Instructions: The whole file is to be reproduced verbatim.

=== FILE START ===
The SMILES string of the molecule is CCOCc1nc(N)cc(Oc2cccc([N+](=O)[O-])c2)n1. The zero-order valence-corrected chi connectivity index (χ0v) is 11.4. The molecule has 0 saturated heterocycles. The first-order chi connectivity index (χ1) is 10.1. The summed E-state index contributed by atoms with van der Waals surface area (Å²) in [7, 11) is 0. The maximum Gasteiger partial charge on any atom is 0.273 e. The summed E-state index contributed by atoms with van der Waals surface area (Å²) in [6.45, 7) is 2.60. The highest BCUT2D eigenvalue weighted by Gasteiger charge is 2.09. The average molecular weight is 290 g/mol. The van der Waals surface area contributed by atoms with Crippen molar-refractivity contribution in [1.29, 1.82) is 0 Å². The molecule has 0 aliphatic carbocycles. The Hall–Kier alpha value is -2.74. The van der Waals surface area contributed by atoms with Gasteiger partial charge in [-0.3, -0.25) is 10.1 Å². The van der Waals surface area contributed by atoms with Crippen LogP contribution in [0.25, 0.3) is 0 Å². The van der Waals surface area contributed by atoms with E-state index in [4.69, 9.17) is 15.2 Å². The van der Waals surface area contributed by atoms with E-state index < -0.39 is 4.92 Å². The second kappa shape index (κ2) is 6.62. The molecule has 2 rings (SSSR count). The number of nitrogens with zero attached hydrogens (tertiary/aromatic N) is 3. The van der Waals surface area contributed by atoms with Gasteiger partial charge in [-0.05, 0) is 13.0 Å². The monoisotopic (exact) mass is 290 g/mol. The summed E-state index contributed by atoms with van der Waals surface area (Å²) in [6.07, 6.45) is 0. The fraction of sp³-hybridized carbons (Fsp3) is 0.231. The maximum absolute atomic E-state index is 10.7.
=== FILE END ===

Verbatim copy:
The SMILES string of the molecule is CCOCc1nc(N)cc(Oc2cccc([N+](=O)[O-])c2)n1. The zero-order valence-corrected chi connectivity index (χ0v) is 11.4. The molecule has 0 saturated heterocycles. The first-order chi connectivity index (χ1) is 10.1. The summed E-state index contributed by atoms with van der Waals surface area (Å²) in [7, 11) is 0. The maximum Gasteiger partial charge on any atom is 0.273 e. The summed E-state index contributed by atoms with van der Waals surface area (Å²) in [6.45, 7) is 2.60. The highest BCUT2D eigenvalue weighted by Gasteiger charge is 2.09. The average molecular weight is 290 g/mol. The van der Waals surface area contributed by atoms with Crippen molar-refractivity contribution in [1.29, 1.82) is 0 Å². The molecule has 0 aliphatic carbocycles. The Hall–Kier alpha value is -2.74. The van der Waals surface area contributed by atoms with Gasteiger partial charge in [-0.3, -0.25) is 10.1 Å². The van der Waals surface area contributed by atoms with Crippen LogP contribution in [0.25, 0.3) is 0 Å². The van der Waals surface area contributed by atoms with E-state index in [4.69, 9.17) is 15.2 Å². The van der Waals surface area contributed by atoms with E-state index < -0.39 is 4.92 Å². The second kappa shape index (κ2) is 6.62. The molecule has 2 rings (SSSR count). The number of nitrogens with zero attached hydrogens (tertiary/aromatic N) is 3. The van der Waals surface area contributed by atoms with Gasteiger partial charge in [-0.05, 0) is 13.0 Å². The monoisotopic (exact) mass is 290 g/mol. The summed E-state index contributed by atoms with van der Waals surface area (Å²) in [6.07, 6.45) is 0. The fraction of sp³-hybridized carbons (Fsp3) is 0.231. The maximum absolute atomic E-state index is 10.7.